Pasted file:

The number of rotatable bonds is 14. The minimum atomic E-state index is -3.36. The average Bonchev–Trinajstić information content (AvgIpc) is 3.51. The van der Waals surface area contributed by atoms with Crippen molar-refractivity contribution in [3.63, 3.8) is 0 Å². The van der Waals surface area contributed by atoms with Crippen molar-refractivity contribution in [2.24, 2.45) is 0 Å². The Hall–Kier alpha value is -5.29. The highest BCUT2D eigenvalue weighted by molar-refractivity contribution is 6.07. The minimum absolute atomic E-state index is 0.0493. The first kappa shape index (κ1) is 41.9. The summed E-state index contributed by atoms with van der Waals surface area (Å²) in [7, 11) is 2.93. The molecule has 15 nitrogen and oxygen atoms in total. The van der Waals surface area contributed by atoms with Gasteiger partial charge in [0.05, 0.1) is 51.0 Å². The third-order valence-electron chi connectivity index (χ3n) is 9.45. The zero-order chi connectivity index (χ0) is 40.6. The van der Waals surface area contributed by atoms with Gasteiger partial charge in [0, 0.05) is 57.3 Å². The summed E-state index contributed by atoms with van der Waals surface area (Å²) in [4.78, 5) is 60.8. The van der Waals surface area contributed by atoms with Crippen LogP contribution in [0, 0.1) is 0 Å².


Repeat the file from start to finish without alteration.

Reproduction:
The number of rotatable bonds is 14. The minimum atomic E-state index is -3.36. The average Bonchev–Trinajstić information content (AvgIpc) is 3.51. The van der Waals surface area contributed by atoms with Crippen molar-refractivity contribution in [3.63, 3.8) is 0 Å². The van der Waals surface area contributed by atoms with Crippen molar-refractivity contribution in [2.24, 2.45) is 0 Å². The Hall–Kier alpha value is -5.29. The highest BCUT2D eigenvalue weighted by molar-refractivity contribution is 6.07. The minimum absolute atomic E-state index is 0.0493. The first kappa shape index (κ1) is 41.9. The summed E-state index contributed by atoms with van der Waals surface area (Å²) in [7, 11) is 2.93. The molecule has 15 nitrogen and oxygen atoms in total. The van der Waals surface area contributed by atoms with Gasteiger partial charge in [0.05, 0.1) is 51.0 Å². The third-order valence-electron chi connectivity index (χ3n) is 9.45. The zero-order chi connectivity index (χ0) is 40.6. The van der Waals surface area contributed by atoms with Gasteiger partial charge in [0, 0.05) is 57.3 Å². The summed E-state index contributed by atoms with van der Waals surface area (Å²) in [4.78, 5) is 60.8. The van der Waals surface area contributed by atoms with Crippen LogP contribution in [0, 0.1) is 0 Å².